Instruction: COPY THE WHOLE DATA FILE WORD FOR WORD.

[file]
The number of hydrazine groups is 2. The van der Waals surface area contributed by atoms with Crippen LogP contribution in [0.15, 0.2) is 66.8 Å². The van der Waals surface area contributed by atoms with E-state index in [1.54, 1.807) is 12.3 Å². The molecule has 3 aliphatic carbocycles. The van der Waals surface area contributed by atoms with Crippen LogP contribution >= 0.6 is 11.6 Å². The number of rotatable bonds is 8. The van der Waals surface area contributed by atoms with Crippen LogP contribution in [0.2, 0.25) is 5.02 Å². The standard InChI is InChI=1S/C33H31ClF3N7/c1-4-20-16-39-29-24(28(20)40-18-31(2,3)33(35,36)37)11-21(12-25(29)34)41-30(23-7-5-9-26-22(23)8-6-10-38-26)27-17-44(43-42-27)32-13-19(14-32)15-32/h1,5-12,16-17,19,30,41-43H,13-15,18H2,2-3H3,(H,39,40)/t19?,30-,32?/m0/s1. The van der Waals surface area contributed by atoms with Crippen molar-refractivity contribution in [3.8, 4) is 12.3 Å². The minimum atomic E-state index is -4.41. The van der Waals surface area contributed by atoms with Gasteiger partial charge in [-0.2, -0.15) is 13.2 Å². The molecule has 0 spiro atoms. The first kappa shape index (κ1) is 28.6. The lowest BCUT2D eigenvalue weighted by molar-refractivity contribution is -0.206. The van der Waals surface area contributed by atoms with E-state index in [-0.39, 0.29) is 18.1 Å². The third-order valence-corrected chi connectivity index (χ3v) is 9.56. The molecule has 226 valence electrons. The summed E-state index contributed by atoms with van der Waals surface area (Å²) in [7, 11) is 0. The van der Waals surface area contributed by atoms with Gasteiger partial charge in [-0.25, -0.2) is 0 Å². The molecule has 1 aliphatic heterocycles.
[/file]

The number of hydrazine groups is 2. The van der Waals surface area contributed by atoms with Crippen LogP contribution in [0.15, 0.2) is 66.8 Å². The van der Waals surface area contributed by atoms with E-state index in [1.54, 1.807) is 12.3 Å². The molecule has 3 aliphatic carbocycles. The van der Waals surface area contributed by atoms with Crippen LogP contribution >= 0.6 is 11.6 Å². The number of rotatable bonds is 8. The van der Waals surface area contributed by atoms with Crippen LogP contribution in [0.2, 0.25) is 5.02 Å². The standard InChI is InChI=1S/C33H31ClF3N7/c1-4-20-16-39-29-24(28(20)40-18-31(2,3)33(35,36)37)11-21(12-25(29)34)41-30(23-7-5-9-26-22(23)8-6-10-38-26)27-17-44(43-42-27)32-13-19(14-32)15-32/h1,5-12,16-17,19,30,41-43H,13-15,18H2,2-3H3,(H,39,40)/t19?,30-,32?/m0/s1. The van der Waals surface area contributed by atoms with Crippen molar-refractivity contribution in [3.8, 4) is 12.3 Å². The minimum atomic E-state index is -4.41. The van der Waals surface area contributed by atoms with Gasteiger partial charge in [-0.2, -0.15) is 13.2 Å². The molecule has 0 spiro atoms. The first kappa shape index (κ1) is 28.6. The lowest BCUT2D eigenvalue weighted by molar-refractivity contribution is -0.206. The van der Waals surface area contributed by atoms with E-state index in [-0.39, 0.29) is 18.1 Å². The third-order valence-corrected chi connectivity index (χ3v) is 9.56. The molecule has 226 valence electrons. The summed E-state index contributed by atoms with van der Waals surface area (Å²) in [7, 11) is 0. The van der Waals surface area contributed by atoms with Gasteiger partial charge in [-0.25, -0.2) is 0 Å². The molecule has 1 aliphatic heterocycles.